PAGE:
The global economy is nearing a crisis, the UN Conference on Trade and Development (UNCTAD) has warned.
“Alarm bells have been ringing over the explosion of corporate debt levels in emerging economies, which now exceed $25 trillion. Damaging deflationary spirals cannot be ruled out,” it said in its annual report.
The Telegraph relays:
We know already that the poisonous side-effect of zero rates and quantitative easing in the US, Europe, and Japan was to flood developing nations with cheap credit, upsetting their internal chemistry and drawing them into a snare. What is less understood is just how destructive this has been.
Much of the money was wasted, skewed towards “highly cyclical and rent-based sectors of limited strategic importance for catching up,” it said.
As a result of the world’s central banks’ inflationary monetary policies, the UNCTAD report says,
“There remains a risk of deflationary spirals in which capital flight, currency devaluations and collapsing asset prices would stymie growth and shrink government revenues. As capital begins to flow out, there is now a real danger of entering a third phase of the financial crisis which began in the US housing market in late 2007 before spreading to the European bond market.”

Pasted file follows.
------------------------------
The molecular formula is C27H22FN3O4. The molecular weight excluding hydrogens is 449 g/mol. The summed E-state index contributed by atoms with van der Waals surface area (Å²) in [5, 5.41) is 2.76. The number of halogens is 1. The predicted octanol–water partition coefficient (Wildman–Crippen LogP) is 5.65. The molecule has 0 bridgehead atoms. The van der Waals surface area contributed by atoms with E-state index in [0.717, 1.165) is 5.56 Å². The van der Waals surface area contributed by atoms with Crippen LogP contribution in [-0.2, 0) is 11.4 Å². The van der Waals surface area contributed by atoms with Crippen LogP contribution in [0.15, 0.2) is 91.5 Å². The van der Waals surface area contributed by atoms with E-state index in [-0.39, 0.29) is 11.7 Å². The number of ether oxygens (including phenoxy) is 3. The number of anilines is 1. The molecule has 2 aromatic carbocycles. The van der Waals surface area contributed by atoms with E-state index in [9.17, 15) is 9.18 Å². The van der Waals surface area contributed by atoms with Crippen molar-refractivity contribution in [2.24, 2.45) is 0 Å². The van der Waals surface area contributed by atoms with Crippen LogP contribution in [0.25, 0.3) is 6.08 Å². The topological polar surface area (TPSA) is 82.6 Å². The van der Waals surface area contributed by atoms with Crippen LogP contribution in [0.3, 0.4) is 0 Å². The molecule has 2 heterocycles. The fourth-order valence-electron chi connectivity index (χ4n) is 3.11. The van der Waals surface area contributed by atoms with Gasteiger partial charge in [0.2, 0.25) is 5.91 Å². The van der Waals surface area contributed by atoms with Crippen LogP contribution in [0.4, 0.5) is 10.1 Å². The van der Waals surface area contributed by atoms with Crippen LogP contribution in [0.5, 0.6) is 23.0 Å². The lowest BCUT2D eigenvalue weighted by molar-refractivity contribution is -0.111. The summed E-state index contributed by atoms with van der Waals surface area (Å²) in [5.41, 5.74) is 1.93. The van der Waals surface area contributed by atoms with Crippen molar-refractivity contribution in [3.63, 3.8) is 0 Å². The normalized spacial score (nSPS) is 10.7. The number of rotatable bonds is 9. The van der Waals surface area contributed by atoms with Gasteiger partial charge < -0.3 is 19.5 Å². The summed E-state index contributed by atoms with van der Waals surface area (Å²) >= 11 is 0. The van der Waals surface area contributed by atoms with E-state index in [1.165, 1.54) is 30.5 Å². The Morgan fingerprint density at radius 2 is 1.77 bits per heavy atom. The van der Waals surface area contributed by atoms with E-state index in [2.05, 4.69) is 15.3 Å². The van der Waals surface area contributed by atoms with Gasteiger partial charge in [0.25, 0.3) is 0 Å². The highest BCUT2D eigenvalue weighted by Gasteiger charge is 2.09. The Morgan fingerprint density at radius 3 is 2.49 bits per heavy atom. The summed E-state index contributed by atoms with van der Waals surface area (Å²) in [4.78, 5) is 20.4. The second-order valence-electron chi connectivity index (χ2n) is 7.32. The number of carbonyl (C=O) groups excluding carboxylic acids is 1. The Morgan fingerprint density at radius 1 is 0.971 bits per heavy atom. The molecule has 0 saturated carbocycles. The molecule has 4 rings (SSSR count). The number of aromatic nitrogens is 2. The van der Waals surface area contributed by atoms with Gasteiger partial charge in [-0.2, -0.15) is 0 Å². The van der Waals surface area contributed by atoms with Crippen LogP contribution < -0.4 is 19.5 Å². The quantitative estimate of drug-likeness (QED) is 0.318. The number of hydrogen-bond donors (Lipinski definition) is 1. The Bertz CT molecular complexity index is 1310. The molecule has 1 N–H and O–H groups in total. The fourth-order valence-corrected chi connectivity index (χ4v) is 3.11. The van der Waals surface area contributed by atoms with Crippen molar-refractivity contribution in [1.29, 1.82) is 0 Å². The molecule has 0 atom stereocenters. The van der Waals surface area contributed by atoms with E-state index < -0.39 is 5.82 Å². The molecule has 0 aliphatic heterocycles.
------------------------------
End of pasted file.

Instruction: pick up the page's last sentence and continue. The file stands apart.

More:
The US housing bubble, of course, was caused by the Federal Reserve’s inflationary monetary policy, along with the government’s policy of encouraging homeownership.
The UN report warns that, this time, the consequences could be far more disastrous than the previous global financial crisis.
So what is UNCTAD’s proposed solution? The Telegraph reports,
Its prescription is radical. The world must jettison neo-liberal ideology, and launch a “global new deal” with a blitz of investment on strategic sectors. It wants a return of the “developmental state”, commanding a potent industrial policy, and backed by severe controls on capital flows.
“If policymakers fail to mitigate the negative impacts of unchecked global market forces, then a turn to protectionism could trigger a vicious downward spiral for everyone,” it said.
In sum, the UN report acknowledges that government interventions into the market, and namely central banks’ inflationary monetary policy, have caused widespread malinvestment, and yet its solution is not to end government interventions and allow the free market to sort itself out, but to intervene in the market even more radically.
Such cognitive dissonance! This policy recommendation fits Einstein’s definition of “insanity”.